Posted in: Basketball

NBA Announces Flopping Penalties

david stern

Goodbye floppers. The NBA announced today that it will instate flopping penalties during the upcoming season.

The NBA announced today that players will receive fines for flopping. The referees won’t make flopping calls. Instead, controversial plays will be reviewed after the game and fines will be handed out to players found guilty of flopping.

ABC reports that a first time offense will get a player a warning. A second offense will cost $5,000. A player will receive a $10,000 fine for a third offense, $15,000 for a fourth and $30,000 the fifth. If a player is caught flopping six times the league may decide to hand down a suspension.

The NBA said in a statement:

“The primary factor in determining whether a player committed a flop is whether his physical reaction to contact with another player is inconsistent with what would reasonably be expected given the force or direction of the contact.

Vice president of basketball operations Stu Jackson added:

“Flops have no place in our game. They either fool referees into calling undeserved fouls or fool fans into thinking the referees missed a foul call … Accordingly, both the Board of Governors and the competition committee felt strongly that any player who the league determines, following video review, to have committed a flop should – after a warning – be given an automatic penalty.”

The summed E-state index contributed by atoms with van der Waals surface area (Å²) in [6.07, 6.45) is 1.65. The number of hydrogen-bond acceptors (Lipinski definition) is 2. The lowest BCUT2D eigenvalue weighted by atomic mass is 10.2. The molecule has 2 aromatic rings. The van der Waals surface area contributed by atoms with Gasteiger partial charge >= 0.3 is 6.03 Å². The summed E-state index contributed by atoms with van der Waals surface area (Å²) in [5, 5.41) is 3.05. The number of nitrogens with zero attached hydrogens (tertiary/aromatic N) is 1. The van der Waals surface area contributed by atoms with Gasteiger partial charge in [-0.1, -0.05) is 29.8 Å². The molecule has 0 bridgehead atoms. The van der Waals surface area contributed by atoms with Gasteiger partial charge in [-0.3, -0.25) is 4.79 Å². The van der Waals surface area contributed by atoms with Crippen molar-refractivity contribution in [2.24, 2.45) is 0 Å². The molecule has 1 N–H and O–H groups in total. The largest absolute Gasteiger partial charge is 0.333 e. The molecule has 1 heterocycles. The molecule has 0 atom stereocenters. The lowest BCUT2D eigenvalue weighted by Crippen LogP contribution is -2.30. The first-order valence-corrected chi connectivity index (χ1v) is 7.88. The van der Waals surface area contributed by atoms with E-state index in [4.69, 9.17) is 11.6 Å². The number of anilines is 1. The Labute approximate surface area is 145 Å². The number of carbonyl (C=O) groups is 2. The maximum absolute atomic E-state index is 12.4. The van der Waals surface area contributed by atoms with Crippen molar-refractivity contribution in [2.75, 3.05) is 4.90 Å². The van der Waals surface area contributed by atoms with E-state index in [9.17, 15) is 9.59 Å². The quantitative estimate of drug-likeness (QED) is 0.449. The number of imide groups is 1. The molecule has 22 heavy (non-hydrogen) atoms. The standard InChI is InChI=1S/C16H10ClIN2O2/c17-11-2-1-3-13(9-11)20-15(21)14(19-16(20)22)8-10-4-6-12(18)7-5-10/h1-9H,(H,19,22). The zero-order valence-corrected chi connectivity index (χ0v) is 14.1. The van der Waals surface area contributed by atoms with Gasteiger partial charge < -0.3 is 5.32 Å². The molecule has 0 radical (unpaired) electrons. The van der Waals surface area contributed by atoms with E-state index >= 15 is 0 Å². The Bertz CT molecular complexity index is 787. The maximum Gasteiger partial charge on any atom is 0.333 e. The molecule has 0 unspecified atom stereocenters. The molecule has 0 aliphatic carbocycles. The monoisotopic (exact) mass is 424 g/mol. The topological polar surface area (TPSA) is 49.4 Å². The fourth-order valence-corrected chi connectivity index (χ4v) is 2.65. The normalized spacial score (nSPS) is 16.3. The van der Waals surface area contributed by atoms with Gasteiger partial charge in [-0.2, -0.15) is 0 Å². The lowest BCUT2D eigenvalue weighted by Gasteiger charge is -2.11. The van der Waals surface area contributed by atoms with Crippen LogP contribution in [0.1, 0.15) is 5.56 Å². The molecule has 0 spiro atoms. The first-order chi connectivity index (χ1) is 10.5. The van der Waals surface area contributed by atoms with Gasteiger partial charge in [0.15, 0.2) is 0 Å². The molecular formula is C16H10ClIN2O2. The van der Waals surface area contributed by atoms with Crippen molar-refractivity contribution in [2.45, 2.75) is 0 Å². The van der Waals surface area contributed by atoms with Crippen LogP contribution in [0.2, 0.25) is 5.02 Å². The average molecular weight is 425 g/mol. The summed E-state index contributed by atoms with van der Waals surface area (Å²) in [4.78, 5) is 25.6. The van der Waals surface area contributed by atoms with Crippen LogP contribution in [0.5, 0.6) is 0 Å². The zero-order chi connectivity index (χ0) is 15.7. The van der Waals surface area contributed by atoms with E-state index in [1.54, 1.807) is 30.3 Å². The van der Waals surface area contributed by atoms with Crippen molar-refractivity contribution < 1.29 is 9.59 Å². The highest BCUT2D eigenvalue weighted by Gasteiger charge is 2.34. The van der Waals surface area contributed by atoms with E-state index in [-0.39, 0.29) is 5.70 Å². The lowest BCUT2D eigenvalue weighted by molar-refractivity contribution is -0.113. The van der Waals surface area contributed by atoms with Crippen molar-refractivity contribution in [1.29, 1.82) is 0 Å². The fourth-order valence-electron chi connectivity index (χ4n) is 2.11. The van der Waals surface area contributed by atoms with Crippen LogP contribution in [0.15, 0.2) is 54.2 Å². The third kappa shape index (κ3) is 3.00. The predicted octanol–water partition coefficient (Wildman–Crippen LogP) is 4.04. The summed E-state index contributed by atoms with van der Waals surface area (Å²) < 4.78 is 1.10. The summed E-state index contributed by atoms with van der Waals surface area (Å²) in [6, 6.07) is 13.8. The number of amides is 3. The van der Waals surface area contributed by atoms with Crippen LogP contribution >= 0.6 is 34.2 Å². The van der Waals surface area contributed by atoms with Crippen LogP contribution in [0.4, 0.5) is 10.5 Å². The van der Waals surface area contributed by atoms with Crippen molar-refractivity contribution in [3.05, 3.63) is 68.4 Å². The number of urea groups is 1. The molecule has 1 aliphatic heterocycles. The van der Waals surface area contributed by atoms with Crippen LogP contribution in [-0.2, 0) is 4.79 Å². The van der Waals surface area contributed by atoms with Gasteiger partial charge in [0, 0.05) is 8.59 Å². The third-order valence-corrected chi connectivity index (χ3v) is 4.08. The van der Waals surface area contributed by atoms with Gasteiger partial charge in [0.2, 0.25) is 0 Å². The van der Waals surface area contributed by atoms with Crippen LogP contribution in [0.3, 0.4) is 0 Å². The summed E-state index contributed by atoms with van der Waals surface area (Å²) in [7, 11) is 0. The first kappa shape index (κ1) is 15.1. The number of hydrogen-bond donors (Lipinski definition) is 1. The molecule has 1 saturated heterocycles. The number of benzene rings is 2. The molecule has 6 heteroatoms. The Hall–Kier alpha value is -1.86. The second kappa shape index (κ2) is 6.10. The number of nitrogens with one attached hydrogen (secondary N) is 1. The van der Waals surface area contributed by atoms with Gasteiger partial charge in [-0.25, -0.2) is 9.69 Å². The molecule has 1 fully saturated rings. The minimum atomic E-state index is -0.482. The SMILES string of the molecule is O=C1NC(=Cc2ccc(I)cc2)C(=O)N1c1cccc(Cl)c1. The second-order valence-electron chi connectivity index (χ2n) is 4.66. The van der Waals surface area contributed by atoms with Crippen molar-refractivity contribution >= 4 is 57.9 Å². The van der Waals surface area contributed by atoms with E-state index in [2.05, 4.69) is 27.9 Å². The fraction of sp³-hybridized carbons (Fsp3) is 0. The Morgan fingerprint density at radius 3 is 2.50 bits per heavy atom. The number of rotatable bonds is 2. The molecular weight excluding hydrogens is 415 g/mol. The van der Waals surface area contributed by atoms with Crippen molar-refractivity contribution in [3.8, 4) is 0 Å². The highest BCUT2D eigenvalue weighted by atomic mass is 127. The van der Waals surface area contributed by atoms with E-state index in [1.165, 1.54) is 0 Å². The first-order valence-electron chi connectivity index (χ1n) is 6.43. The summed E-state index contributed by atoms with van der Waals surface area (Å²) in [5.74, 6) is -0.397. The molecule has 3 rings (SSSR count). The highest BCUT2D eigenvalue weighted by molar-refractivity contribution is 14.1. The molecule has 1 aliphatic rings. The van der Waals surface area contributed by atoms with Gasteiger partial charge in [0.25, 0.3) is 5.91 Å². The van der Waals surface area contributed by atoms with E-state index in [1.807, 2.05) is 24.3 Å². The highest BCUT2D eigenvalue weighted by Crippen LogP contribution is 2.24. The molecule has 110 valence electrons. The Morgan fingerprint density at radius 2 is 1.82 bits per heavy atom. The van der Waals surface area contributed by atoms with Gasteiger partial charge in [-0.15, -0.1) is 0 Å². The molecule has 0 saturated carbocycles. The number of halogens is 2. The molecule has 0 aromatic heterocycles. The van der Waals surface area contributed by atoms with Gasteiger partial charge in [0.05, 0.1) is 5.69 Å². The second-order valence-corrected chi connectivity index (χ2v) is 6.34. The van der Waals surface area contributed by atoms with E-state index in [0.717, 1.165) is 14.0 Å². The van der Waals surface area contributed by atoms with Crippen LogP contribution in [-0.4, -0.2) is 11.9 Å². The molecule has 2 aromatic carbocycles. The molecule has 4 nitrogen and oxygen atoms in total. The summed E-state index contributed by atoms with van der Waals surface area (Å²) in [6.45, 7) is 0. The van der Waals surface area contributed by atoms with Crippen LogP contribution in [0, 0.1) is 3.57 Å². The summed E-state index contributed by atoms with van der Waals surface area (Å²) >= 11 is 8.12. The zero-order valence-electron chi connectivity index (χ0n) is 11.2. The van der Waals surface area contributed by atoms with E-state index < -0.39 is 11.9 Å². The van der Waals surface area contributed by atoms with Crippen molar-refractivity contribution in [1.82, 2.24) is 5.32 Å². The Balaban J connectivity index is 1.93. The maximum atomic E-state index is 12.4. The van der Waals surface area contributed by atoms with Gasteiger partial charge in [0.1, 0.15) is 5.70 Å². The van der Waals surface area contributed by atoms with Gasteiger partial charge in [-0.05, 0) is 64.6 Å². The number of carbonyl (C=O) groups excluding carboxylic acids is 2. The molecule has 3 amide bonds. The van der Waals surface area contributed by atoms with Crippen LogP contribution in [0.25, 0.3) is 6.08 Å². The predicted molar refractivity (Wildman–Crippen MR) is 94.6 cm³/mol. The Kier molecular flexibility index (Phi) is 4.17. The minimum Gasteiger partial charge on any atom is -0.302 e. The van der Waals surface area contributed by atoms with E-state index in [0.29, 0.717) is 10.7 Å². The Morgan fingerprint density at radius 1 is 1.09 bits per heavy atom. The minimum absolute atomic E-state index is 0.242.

What do you think about the flopping penalties? Do you think the fines will stop players from flopping.

The new penalties come just a few days after the NBA Competition Committee, which is comprised of several coaches, owners, and general managers, advised league commissioner David Stern to do something about the practice. Stern called flopping “cheating” at the time and is now ready to get it out of basketball.

Miami Heat coach Eric Spolestra was in favor of the new rules saying that the fines will benefit the game of basketball.

Spolestra said:

“I think will benefit the game. I do. It remains to be seen if it truly has an impact. But I think it’s a step in the right direction.”

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